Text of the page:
New Jersey Joins Wire Act Lawsuit-Fest
About a month ago, we reported that the state of New Jersey announced that it was planning to sue the United States Department of Justice over the Office of Legal Counsel’s (OLC) revised opinion on the Wire Act. On Friday, the state did not exactly file its own lawsuit, but it has jumped into the pool, filing an amicus brief in support of the New Hampshire Lottery Commission’s (NHLC) suit against the DOJ and US Attorney General William Barr.
For those of you who are not legal experts, and I include myself in that category, an amicus brief is essentially a way for a party that is not part of the litigation to piggy back on the lawsuit. The brief will contain relevant information, analysis, or advice that may be taken into consideration by the court, though the court does not have to consider it at all.
The NHLC filed its lawsuit in mid-February, taking to task the Justice Department for the Wire Act reinterpretation. In late 2011, the OLC, then part of the Obama Justice Department, issued an opinion stating that the Wire Act only made interstate online sports betting illegal, not all online gambling. This decision, though not an actual change to the law, jump-started the legalization and regulatory process of online gambling for an number of states, though only a few have actually launched online gaming industries more than seven years later.
In January of this year, now under the Trump administration, the OLC reversed course, saying that the Wire Act applied to all online gambling. This potentially throws a massive wrench into existing and potential gambling industries.
New Hampshire Lets DOJ Have It
New Hampshire does not have online poker or online casino gambling, but the Lottery Commission does sell lottery tickets online, hence the angst over the Wire Act. New Hampshire is also in the jurisdiction of the United States Court of Appeals for the First Circuit, which is important because it was the First Circuit Court of Appeals that ruled years ago, before the OLC’s 2011 opinion, that the Wire Act applied only to sports betting.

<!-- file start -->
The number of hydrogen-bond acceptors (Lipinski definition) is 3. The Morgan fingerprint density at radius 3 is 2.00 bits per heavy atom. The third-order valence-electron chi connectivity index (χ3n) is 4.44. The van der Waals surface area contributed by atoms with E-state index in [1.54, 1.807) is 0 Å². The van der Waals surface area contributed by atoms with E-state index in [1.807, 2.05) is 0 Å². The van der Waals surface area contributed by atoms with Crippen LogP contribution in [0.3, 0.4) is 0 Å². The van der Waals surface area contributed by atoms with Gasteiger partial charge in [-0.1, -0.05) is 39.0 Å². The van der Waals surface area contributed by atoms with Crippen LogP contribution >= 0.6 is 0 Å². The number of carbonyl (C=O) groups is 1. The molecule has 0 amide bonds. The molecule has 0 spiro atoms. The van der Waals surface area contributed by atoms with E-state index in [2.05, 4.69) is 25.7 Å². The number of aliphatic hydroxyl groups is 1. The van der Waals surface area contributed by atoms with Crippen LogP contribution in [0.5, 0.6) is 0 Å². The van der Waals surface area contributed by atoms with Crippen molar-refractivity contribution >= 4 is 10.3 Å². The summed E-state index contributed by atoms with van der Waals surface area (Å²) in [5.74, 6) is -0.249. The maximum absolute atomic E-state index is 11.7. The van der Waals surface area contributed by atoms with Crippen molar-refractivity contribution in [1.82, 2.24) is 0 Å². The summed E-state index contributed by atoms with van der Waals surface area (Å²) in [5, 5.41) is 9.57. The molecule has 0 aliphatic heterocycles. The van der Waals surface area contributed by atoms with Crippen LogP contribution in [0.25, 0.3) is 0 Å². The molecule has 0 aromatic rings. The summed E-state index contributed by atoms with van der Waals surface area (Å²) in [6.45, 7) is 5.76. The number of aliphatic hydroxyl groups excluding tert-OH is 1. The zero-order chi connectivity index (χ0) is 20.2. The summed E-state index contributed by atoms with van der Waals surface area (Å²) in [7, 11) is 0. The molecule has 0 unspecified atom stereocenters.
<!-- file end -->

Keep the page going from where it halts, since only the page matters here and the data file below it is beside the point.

The NHLC’s criticism of the new opinion includes but is not limited to the following:
• Such a construction of the statute is not faithful to the text, structure, purpose, or legislative history of the Wire Act.
• Such a construction would also render the statute unconstitutionally vague, as well as unconstitutional under the First Amendment.
• The 2018 Opinion’s interpretation of the Wire Act also intrudes upon the sovereign interests of the State of New Hampshire without unmistakably clear language demonstrating that Congress intended such a result.
The Commission also estimates how much damage enforcement of the new Wire Act opinion could do financially, saying it could result in an “immediate annual loss of over $90 million to the State” and “sales would likely be reduced to approximately 25% of their current level.”
New Jersey Has New Hampshire’s Back
In its 32-page amicus brief, New Jersey urged the court to overturn the revised Wire Act opinion, saying that it affects more parties than just those in New Hampshire. The Garden State also discusses the inevitable crossing of state lines that takes place in online gambling, something with which New Jersey has years of experience:
If allowed to stand, the 2018 Reinterpretation, and the DOJ Memo which adopts it for enforcement of the Wire Act nationwide, may end New Jersey’s iGaming industry. Some aspects of the industry are specifically designed to operate in multiple states. For example, New Jersey, Delaware and Nevada have entered into a multi-state agreement to provide for and regulate Internet poker among people in each State. This now may be unlawful under the 2018 Reinterpretation.
In addition, other aspects of New Jersey’s iGaming industry involve interstate use of the wires, notwithstanding the best efforts of the regulators, operators, and participants. It is simply the nature of the Internet that even purely intrastate transactions may travel through channels that cross state lines.
The first paragraph above is self-explanatory. Interstate gaming compacts could come to an end because of the new Wire Act interpretation. This was most recently apparent with the World Series of Poker’s announcement of nine online gold bracelet events this summer and its lack of inclusion of players on WSOP.com in New Jersey.
The second paragraph has mostly to do with financial transactions. The UIGEA allows for intrastate online gambling payments to cross state lines as long as they originate and terminate within the state, but the latest Wire Act opinion does not. By nature, many, if not most payments to and from licensed, regulated gaming sites will route around the country and not stay confined within a single state’s borders. I might be situated in Newark, New Jersey and depositing money at an online poker room in New Jersey, but my banking transaction might route through, say, North Carolina in the few seconds it takes to process. This was perfectly fine before the OLC changed its mind about the Wire Act and would make logical sense to anybody with a reasonable, functioning brain, but with the reinterpretation, not so much.